By Brianna Stephens
While she was a student in Rockcastle County Schools, Katherine Coffey learned how hunger impacts her community through her involvement in Christian Appalachian Project’s Grateful Bread Food Pantry and its annual Hunger Walk event. Due to COVID-19, this year’s Hunger Walk event will be virtual, but that does not make the need for food any less.
Hunger impacts far too many children, their families, and seniors in Appalachia. One in five children goes hungry every day. This number is climbing as families struggle through the challenging times of a pandemic.
“It is still important to contribute to Hunger Walk even though it is virtual because there are always going to be those in need of food,” said Coffey, a 2020 graduate of Rockcastle County High School. “With this pandemic there is an even greater need for food. Nothing will stop the need, but support and donations for the pantry will help address it. We can make just as much of an impact virtually as we can in person if we put forth the effort to make a difference.”
In high school Coffey was involved in her school’s Honors Club, which frequently packed and distributed food and collected donations for Grateful Bread. Through that experience, Coffey saw the faces of hunger in her hometown. “I did not realize there was such a need in the community. It is shocking,” Coffey said. “It was very rewarding and humbling to be able to serve them, laugh with them, and help them with their needs. We helped make it an easy and enjoyable experience for them.”
To raise hunger awareness among their peers, the Honors Club also hosted an annual Hunger Banquet for the student body. Students would draw an income class and would be given a meal that corresponded to it. Students who drew affluent status received pizza and salad, middle class students received a sandwich, and students who represented families in poverty received a handful of crackers. “It was an eye opener to what some people face every day. They don’t have a choice. They have to eat what they can get,” Coffey said.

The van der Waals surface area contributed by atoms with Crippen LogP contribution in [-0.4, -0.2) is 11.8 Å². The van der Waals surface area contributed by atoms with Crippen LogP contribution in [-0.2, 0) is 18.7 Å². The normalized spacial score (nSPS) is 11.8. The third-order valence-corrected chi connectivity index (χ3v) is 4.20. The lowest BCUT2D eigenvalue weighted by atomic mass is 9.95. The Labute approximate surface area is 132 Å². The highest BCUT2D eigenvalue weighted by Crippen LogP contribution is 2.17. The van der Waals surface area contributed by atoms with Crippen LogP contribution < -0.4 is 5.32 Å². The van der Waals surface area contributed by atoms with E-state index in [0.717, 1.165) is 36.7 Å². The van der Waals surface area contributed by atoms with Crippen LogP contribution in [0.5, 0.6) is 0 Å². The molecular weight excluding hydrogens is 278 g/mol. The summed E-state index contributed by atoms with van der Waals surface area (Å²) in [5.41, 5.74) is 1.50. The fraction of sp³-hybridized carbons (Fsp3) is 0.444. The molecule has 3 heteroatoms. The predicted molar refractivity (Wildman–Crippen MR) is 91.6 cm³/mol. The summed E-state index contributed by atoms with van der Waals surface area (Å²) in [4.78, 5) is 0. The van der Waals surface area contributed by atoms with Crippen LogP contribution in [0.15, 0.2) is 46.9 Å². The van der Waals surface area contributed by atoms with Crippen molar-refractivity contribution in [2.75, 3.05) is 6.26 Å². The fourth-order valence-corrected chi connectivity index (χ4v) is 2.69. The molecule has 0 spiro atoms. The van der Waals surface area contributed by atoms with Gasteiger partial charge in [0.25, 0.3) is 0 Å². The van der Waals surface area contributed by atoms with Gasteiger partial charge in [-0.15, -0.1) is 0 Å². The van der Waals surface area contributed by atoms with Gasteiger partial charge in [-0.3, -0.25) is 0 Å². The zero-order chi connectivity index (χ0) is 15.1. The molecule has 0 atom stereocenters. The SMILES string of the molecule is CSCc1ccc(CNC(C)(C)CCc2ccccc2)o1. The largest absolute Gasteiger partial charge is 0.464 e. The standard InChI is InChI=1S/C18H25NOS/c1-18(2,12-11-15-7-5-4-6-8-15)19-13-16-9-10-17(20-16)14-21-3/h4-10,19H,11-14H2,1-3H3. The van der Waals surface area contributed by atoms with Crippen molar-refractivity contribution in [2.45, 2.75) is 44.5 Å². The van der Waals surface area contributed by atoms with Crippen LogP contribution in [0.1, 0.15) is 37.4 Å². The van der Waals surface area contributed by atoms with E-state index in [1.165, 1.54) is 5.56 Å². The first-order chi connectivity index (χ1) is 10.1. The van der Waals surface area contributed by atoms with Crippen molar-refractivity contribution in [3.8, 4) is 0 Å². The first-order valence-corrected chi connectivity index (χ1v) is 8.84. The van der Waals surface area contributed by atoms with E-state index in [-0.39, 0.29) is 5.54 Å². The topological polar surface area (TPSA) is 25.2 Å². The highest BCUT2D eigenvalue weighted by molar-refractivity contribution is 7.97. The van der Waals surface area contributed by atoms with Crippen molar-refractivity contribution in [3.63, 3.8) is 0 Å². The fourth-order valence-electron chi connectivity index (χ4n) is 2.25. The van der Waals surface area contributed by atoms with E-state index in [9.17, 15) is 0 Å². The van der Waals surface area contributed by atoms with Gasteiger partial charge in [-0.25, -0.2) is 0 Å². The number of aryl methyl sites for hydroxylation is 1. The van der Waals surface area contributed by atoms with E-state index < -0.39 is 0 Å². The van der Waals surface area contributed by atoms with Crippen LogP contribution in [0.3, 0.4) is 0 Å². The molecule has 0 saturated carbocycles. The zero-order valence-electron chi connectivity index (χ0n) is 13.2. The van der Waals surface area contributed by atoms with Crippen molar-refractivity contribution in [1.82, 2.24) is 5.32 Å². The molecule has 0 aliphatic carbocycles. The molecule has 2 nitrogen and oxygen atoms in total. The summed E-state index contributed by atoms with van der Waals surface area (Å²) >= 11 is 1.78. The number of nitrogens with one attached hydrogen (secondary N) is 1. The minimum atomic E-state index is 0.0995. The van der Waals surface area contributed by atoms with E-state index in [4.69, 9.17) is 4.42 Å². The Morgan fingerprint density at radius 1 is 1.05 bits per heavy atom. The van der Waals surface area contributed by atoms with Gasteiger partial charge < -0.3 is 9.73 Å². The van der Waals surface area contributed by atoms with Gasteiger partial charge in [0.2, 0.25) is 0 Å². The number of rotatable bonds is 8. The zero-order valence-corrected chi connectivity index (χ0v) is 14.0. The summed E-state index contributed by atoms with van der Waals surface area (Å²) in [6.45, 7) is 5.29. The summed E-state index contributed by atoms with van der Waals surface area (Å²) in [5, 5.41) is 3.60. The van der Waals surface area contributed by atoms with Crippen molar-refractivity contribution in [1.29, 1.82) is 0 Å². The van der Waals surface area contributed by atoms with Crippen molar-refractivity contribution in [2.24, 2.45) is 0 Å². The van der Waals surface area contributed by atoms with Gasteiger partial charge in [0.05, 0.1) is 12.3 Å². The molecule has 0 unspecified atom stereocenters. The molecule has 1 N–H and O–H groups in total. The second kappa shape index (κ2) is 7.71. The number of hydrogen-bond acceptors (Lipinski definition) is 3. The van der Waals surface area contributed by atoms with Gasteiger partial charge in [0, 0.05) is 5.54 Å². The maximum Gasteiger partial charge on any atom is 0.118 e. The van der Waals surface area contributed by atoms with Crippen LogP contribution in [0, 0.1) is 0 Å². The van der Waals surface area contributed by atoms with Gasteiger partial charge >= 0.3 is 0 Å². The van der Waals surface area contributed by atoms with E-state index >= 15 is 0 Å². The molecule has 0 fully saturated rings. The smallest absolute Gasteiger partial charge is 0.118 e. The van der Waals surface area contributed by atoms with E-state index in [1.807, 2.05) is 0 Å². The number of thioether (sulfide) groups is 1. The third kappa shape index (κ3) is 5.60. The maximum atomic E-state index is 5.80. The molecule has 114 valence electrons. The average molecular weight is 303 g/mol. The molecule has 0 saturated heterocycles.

Since she was in middle school, Coffey has walked with her peers in CAP’s Hunger Walk to bring attention to hunger awareness. “The event helped us understand food insecurity and gave us the chance to talk with other students about how we can deal with the issue of hunger right at our back door,” Coffey said. Since her experiences with CAP through the school system, she has continued to donate to Grateful Bread and other local organizations that help people in need.
Last year, more than 1,300 walkers participated in the walk. In addition, a food drive was hosted by Rockcastle County Schools the week before the walk, and students brought canned goods on the day of the event. Those items along with non-perishable food items collected for Hunger Awareness Month totaled 8,925 pounds of food.
This year’s virtual Hunger Walk invites you to participate whenever and however you can through the end of September which is Hunger Awareness Month. We will observe a symbolic Hunger Walk on Thursday, September 17, 2020. Share photos and use #CAPHungerWalk and tag us @chrisappproj.
Please give generously and you’ll provide urgently needed assistance. To join Katherine, and others across the nation, donate to CAP or register for Hunger Walk 2020 at https://bit.ly/HungerWalk2020.